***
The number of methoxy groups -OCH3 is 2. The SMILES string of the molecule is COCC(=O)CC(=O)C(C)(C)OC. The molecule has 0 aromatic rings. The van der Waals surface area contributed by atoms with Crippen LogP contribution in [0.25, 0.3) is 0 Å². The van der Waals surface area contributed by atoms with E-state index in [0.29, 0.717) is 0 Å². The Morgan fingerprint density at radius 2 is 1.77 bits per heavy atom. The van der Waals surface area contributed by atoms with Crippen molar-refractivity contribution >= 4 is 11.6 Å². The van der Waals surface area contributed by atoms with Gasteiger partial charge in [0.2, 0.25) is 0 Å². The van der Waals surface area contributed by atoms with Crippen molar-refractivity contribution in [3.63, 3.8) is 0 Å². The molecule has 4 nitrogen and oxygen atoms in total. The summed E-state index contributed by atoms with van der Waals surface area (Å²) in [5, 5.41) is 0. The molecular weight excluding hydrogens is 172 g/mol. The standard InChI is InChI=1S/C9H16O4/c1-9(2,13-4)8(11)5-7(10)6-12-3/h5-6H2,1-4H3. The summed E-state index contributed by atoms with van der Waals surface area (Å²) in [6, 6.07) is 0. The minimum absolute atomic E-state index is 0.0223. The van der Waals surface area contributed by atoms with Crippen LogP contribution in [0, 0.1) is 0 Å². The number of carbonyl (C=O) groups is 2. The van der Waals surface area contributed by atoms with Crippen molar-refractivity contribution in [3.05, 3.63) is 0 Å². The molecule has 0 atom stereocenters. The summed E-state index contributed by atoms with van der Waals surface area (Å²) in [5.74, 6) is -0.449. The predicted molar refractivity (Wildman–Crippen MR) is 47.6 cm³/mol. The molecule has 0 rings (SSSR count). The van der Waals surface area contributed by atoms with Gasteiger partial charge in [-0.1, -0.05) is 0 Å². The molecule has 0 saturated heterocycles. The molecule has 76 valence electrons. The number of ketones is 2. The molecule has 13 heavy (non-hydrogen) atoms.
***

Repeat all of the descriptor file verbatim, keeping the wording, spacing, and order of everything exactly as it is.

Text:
The number of methoxy groups -OCH3 is 2. The SMILES string of the molecule is COCC(=O)CC(=O)C(C)(C)OC. The molecule has 0 aromatic rings. The van der Waals surface area contributed by atoms with Crippen LogP contribution in [0.25, 0.3) is 0 Å². The van der Waals surface area contributed by atoms with E-state index in [0.29, 0.717) is 0 Å². The Morgan fingerprint density at radius 2 is 1.77 bits per heavy atom. The van der Waals surface area contributed by atoms with Crippen molar-refractivity contribution >= 4 is 11.6 Å². The van der Waals surface area contributed by atoms with Gasteiger partial charge in [0.2, 0.25) is 0 Å². The van der Waals surface area contributed by atoms with Crippen molar-refractivity contribution in [3.63, 3.8) is 0 Å². The molecule has 4 nitrogen and oxygen atoms in total. The summed E-state index contributed by atoms with van der Waals surface area (Å²) in [5, 5.41) is 0. The molecular weight excluding hydrogens is 172 g/mol. The standard InChI is InChI=1S/C9H16O4/c1-9(2,13-4)8(11)5-7(10)6-12-3/h5-6H2,1-4H3. The summed E-state index contributed by atoms with van der Waals surface area (Å²) in [6, 6.07) is 0. The minimum absolute atomic E-state index is 0.0223. The van der Waals surface area contributed by atoms with Crippen LogP contribution in [0, 0.1) is 0 Å². The number of carbonyl (C=O) groups is 2. The van der Waals surface area contributed by atoms with Crippen molar-refractivity contribution in [3.05, 3.63) is 0 Å². The molecule has 0 atom stereocenters. The summed E-state index contributed by atoms with van der Waals surface area (Å²) in [5.74, 6) is -0.449. The predicted molar refractivity (Wildman–Crippen MR) is 47.6 cm³/mol. The molecule has 0 rings (SSSR count). The van der Waals surface area contributed by atoms with Gasteiger partial charge in [-0.1, -0.05) is 0 Å². The molecule has 0 saturated heterocycles. The molecule has 76 valence electrons. The number of ketones is 2. The molecule has 13 heavy (non-hydrogen) atoms.